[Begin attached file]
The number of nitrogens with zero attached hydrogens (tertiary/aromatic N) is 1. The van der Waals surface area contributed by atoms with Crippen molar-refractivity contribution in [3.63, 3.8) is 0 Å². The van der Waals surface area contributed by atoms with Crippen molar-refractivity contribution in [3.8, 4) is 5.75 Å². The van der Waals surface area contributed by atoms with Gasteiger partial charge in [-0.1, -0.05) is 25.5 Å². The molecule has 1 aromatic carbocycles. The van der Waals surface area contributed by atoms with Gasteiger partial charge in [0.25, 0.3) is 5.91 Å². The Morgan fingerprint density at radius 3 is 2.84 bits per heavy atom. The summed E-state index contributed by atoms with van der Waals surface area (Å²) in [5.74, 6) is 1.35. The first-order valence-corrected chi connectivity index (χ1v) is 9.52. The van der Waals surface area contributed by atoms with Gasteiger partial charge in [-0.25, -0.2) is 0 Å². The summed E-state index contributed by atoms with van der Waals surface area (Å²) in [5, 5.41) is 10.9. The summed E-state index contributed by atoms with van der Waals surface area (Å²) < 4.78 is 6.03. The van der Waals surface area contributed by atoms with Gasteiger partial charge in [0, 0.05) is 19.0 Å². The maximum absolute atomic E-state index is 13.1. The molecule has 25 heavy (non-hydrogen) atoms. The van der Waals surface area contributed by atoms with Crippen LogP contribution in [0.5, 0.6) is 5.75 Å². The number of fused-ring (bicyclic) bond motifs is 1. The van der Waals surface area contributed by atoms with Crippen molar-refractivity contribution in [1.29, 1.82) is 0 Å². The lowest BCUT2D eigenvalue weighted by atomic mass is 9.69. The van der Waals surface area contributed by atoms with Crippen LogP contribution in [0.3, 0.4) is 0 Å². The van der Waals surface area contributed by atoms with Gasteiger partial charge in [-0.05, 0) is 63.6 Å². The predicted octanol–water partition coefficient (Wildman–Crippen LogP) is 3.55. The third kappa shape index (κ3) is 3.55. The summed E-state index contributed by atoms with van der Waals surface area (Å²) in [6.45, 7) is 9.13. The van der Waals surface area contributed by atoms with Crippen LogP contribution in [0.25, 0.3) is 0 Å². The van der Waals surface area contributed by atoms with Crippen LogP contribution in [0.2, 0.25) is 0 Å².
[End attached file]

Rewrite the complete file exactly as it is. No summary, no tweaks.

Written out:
The number of nitrogens with zero attached hydrogens (tertiary/aromatic N) is 1. The van der Waals surface area contributed by atoms with Crippen molar-refractivity contribution in [3.63, 3.8) is 0 Å². The van der Waals surface area contributed by atoms with Crippen molar-refractivity contribution in [3.8, 4) is 5.75 Å². The van der Waals surface area contributed by atoms with Gasteiger partial charge in [-0.1, -0.05) is 25.5 Å². The molecule has 1 aromatic carbocycles. The van der Waals surface area contributed by atoms with Gasteiger partial charge in [0.25, 0.3) is 5.91 Å². The Morgan fingerprint density at radius 3 is 2.84 bits per heavy atom. The summed E-state index contributed by atoms with van der Waals surface area (Å²) in [5.74, 6) is 1.35. The first-order valence-corrected chi connectivity index (χ1v) is 9.52. The van der Waals surface area contributed by atoms with Gasteiger partial charge in [-0.25, -0.2) is 0 Å². The summed E-state index contributed by atoms with van der Waals surface area (Å²) in [5, 5.41) is 10.9. The summed E-state index contributed by atoms with van der Waals surface area (Å²) < 4.78 is 6.03. The van der Waals surface area contributed by atoms with Gasteiger partial charge in [0, 0.05) is 19.0 Å². The maximum absolute atomic E-state index is 13.1. The molecule has 25 heavy (non-hydrogen) atoms. The van der Waals surface area contributed by atoms with Crippen LogP contribution in [0.5, 0.6) is 5.75 Å². The number of fused-ring (bicyclic) bond motifs is 1. The van der Waals surface area contributed by atoms with Crippen molar-refractivity contribution in [1.29, 1.82) is 0 Å². The lowest BCUT2D eigenvalue weighted by atomic mass is 9.69. The van der Waals surface area contributed by atoms with Crippen LogP contribution in [0.3, 0.4) is 0 Å². The van der Waals surface area contributed by atoms with Gasteiger partial charge in [-0.05, 0) is 63.6 Å². The predicted octanol–water partition coefficient (Wildman–Crippen LogP) is 3.55. The third kappa shape index (κ3) is 3.55. The summed E-state index contributed by atoms with van der Waals surface area (Å²) in [6.45, 7) is 9.13. The van der Waals surface area contributed by atoms with Crippen LogP contribution in [0.25, 0.3) is 0 Å². The van der Waals surface area contributed by atoms with Crippen LogP contribution in [0.2, 0.25) is 0 Å².